FSIS routinely conducts recall effectiveness checks to verify recalling firms notify their customers of the recall and that steps are taken to make certain that the product is no longer available to consumers. When available, the retail distribution list will be posted on the FSIS website at www.fsis.usda.gov/recalls.

FSIS advises all consumers to safely prepare their raw meat products, including fresh and frozen, and only consume ground beef that has been cooked to a temperature of 160° F. The only way to confirm that ground beef is cooked to a temperature high enough to kill harmful bacteria is to use a food thermometer that measures internal temperature, http://1.usa.gov/1cDxcDQ.

Consumers can call (800) 521-1390.Consumers with food safety questions can "Ask Karen," the FSIS virtual representative available 24 hours a day at AskKaren.gov or via smartphone at m.askkaren.gov. The toll-free USDA Meat and Poultry Hotline 1-888-MPHotline (1-888-674-6854) is available in English and Spanish and can be reached from l0 a.m. to 4 p.m. (Eastern Time) Monday through Friday. Recorded food safety messages are available 24 hours a day. The online Electronic Consumer Complaint Monitoring System can be accessed 24 hours a day at: http://www.fsis.usda.gov/reportproblem.

 

Comments

coasterfan

This is why government regulation is a good thing. Would anyone instead prefer that no one watch our food supply to make sure that it doesn't kill us? Would anyone rather fly in an airplane without the Federal Aviation Administration not checking airline safety and overseeing air traffic control?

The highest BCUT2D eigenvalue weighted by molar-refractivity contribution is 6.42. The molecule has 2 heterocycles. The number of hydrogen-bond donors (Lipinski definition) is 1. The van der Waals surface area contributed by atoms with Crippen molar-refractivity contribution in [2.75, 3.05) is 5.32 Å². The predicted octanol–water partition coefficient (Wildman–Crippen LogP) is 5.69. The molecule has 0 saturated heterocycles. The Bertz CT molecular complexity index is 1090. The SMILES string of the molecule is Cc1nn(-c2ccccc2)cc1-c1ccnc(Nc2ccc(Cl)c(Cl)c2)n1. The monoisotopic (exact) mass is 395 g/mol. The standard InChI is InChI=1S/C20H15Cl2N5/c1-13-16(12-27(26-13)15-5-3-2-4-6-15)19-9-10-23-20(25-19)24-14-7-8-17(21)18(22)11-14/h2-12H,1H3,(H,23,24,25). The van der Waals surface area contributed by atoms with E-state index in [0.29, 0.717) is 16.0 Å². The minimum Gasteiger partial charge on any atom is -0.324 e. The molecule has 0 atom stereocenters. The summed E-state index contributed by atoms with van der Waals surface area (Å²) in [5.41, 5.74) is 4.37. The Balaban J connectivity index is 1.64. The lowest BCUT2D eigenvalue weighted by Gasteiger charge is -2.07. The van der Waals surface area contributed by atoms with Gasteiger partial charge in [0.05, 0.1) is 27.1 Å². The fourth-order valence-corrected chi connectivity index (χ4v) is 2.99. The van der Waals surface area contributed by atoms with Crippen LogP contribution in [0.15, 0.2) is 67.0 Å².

Swallow an untested pill without the FDA here to test and enforce drug safety? How about defending our nation without a military or fighting fires without your local fire department?

These are all government agencies. So, the next time some idiot like Grover Norquist says something stupid like "we need to shrink the government until it's small enough that it can be drowned in a bathtub", let's all stop for a moment and think about what he is really proposing: a country with none of the basic services we have all come to rely upon, and a country with a far diminished ability to provide safety to its citizenry.

Smcc Student

Coasterfan

It is obvious that there are a lot of good government agencies that we will always need. There are plenty of jobs in america that simply cannot be privatized. PD, FD, etc.... Clearly we will need government to run these agencies.

But....